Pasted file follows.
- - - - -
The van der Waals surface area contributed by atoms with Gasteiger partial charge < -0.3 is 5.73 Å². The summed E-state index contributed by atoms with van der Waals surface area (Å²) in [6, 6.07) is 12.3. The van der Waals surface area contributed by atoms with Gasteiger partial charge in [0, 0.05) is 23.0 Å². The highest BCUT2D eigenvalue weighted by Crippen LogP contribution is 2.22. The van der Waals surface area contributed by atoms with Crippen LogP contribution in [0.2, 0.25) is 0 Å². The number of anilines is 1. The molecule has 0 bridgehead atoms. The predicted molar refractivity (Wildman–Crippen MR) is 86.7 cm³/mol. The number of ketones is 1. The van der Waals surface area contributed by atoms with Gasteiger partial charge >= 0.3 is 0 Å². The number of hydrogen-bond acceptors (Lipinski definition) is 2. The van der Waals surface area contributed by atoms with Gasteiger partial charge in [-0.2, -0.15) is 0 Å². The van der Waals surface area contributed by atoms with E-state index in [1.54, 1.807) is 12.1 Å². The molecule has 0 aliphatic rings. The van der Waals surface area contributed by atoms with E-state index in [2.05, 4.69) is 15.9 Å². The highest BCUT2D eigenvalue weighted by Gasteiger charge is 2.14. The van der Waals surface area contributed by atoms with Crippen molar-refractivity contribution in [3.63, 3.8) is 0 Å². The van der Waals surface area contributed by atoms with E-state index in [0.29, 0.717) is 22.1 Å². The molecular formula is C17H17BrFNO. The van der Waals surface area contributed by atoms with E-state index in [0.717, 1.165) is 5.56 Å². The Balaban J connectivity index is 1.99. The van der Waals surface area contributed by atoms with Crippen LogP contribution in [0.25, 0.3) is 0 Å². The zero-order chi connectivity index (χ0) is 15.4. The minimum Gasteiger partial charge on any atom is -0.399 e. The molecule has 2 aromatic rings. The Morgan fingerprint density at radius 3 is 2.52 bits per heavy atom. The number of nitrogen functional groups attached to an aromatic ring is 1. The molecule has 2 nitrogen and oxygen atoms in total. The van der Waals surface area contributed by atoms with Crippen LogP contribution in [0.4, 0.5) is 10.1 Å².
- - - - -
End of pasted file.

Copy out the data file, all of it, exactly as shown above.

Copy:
The van der Waals surface area contributed by atoms with Gasteiger partial charge < -0.3 is 5.73 Å². The summed E-state index contributed by atoms with van der Waals surface area (Å²) in [6, 6.07) is 12.3. The van der Waals surface area contributed by atoms with Gasteiger partial charge in [0, 0.05) is 23.0 Å². The highest BCUT2D eigenvalue weighted by Crippen LogP contribution is 2.22. The van der Waals surface area contributed by atoms with Crippen LogP contribution in [0.2, 0.25) is 0 Å². The number of anilines is 1. The molecule has 0 bridgehead atoms. The predicted molar refractivity (Wildman–Crippen MR) is 86.7 cm³/mol. The number of ketones is 1. The van der Waals surface area contributed by atoms with Gasteiger partial charge >= 0.3 is 0 Å². The number of hydrogen-bond acceptors (Lipinski definition) is 2. The van der Waals surface area contributed by atoms with Gasteiger partial charge in [-0.2, -0.15) is 0 Å². The van der Waals surface area contributed by atoms with E-state index in [1.54, 1.807) is 12.1 Å². The molecule has 0 aliphatic rings. The van der Waals surface area contributed by atoms with E-state index in [2.05, 4.69) is 15.9 Å². The highest BCUT2D eigenvalue weighted by Gasteiger charge is 2.14. The van der Waals surface area contributed by atoms with Crippen molar-refractivity contribution in [3.63, 3.8) is 0 Å². The van der Waals surface area contributed by atoms with E-state index in [0.29, 0.717) is 22.1 Å². The molecular formula is C17H17BrFNO. The van der Waals surface area contributed by atoms with E-state index in [0.717, 1.165) is 5.56 Å². The Balaban J connectivity index is 1.99. The van der Waals surface area contributed by atoms with Crippen LogP contribution in [0.25, 0.3) is 0 Å². The zero-order chi connectivity index (χ0) is 15.4. The minimum Gasteiger partial charge on any atom is -0.399 e. The molecule has 2 aromatic rings. The Morgan fingerprint density at radius 3 is 2.52 bits per heavy atom. The number of nitrogen functional groups attached to an aromatic ring is 1. The molecule has 2 nitrogen and oxygen atoms in total. The van der Waals surface area contributed by atoms with Crippen LogP contribution in [0.4, 0.5) is 10.1 Å².